From Free Life, Issue 25, May 1996
ISSN: 0260 5112

Editorial: A Time to be Depressed
by Sean Gabb

As I write, news is coming though on the wireless of a mad gunman in Tasmania. Twenty people are said to have been killed, and many more wounded. It will not have the same effect on opinion in this country as the Dunblane massacre, but it will add to the existing reaction. There will be more encouragement of people to hand in their guns at the local Police Station. There will be a toughening of the draft Firearms Bill promised for the early summer. Whether this really will ban the keeping of guns at home, it will certainly make them harder for ordinary people to obtain.

To do so, of course, will not reduce the number of criminal shootings. There might be fewer Thomas Hamiltons - though I do not think there are many of these already. But there will be no fewer armed robbers and gangland "executioners". Indeed, so far as these might be deterred even by a public so little armed as ours currently is, there will be more of them.

The real effect of a new Firearms Act will be to mark another stage in the collapse of English freedom. The more disarmed we are, the more armed criminals can move among us like a fox among chickens. The more this happens, the more we shall cry for protection to the authorities that disarmed us in the first place. In the short term, this will mean more powers of arrest and search, and more video cameras in the streets. In the medium term, it will mean identity cards. In the longer term, it will mean electronic tagging and surveillance, and efforts to isolate and remove whatever gene might be supposed to incline one to criminal behaviour.

Now, given the elegance of this scheme, it is hard not to believe in conspiracies. It is even tempting to believe in them. They not only explain, but also give comfort. For all their cunning and malevolence, conspirators have the disadvantage of being a minority. They can be exposed, and thereby frustrated. Inside every conspiracy theorist is an optimist, never more than three steps from utopia. However, the truth is more depressing. There are surely people now calling for greater gun control who know that it cannot work as promised, and who do so for motives that range from the selfish to the sinister. But these people are not the source of the problem. The real source is a wilfully ignorant public. There are millions of people in this country who take it as common sense that limiting the availability of guns will also reduce the amount of armed crime; and who will not listen when told otherwise. And this does not stand alone. It is just another instance of the more general belief, that government action is the answer to every misfortune.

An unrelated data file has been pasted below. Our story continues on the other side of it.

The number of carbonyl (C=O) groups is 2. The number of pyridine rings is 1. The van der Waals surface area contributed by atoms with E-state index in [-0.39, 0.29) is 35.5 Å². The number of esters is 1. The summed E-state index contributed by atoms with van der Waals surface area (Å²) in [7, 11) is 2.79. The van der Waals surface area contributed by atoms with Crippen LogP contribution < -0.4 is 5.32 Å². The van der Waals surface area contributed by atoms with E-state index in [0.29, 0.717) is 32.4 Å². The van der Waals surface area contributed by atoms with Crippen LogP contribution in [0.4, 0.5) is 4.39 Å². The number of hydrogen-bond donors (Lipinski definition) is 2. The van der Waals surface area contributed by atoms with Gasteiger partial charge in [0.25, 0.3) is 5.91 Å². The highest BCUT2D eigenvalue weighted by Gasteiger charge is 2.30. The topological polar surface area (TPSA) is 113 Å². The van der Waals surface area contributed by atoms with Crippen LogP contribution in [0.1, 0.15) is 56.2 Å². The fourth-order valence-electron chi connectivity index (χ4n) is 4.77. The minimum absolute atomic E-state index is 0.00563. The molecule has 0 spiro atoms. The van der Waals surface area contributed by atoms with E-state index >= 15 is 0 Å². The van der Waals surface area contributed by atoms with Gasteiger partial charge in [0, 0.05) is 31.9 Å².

The belief would be funny were its effects not so dangerous. A few children are bitten by dogs. As if this were a new and alarming thing, the public demands and the politicians supply the most imbecile law of the decade. A ferry sinks because someone left the door open. Half the passengers are too drunk to notice what is happening, and some of them drown. The result - actual controls that make crossing the Channel less of an adventure, and a demand for controls that would make it far more expensive. A Minister tells us that most eggs are bad. After the first wild panic, the Government has to make a food handling law that shuts down thousands of catering businesses, and makes food poisoning more rather than less common. Last month, the public got into a sweat about guns. Then it turned to mad cows. From today, it will be thinking about guns again.

Of course, nations have flourished with far greater handicaps than the Dangerous Dogs Act and the prohibition of wooden chopping boards. I will even say that nearly eighty years of gun control have not yet turned this country into a police state; and another Firearms Act will not do so purely on its own. Bad laws are often tolerable while the structure of laws as a whole remains stable. But what we have here is a state of mind that throws up one bad law after another - a state of mind that will accept no restraints on its behaviour. It is no good to say that a particular freedom or rule of Common Law is worth preserving. It is no good saying that it has been established for hundreds of years. If it gets in the way of whatever "tough new law" is currently in fashion, it will be swept aside without regrets or second thoughts.

Here is the true engine of collapse. Here is why the latest instalment of gun control will not terminate in itself, but lead on to worse. And here is what I find so depressing about it all. For I have no answers to give. I do not know why the British public has become so childish, nor what to do about it. I can only say that, unless some other cause can be made to intervene, things will end very badly.

Sean Gabb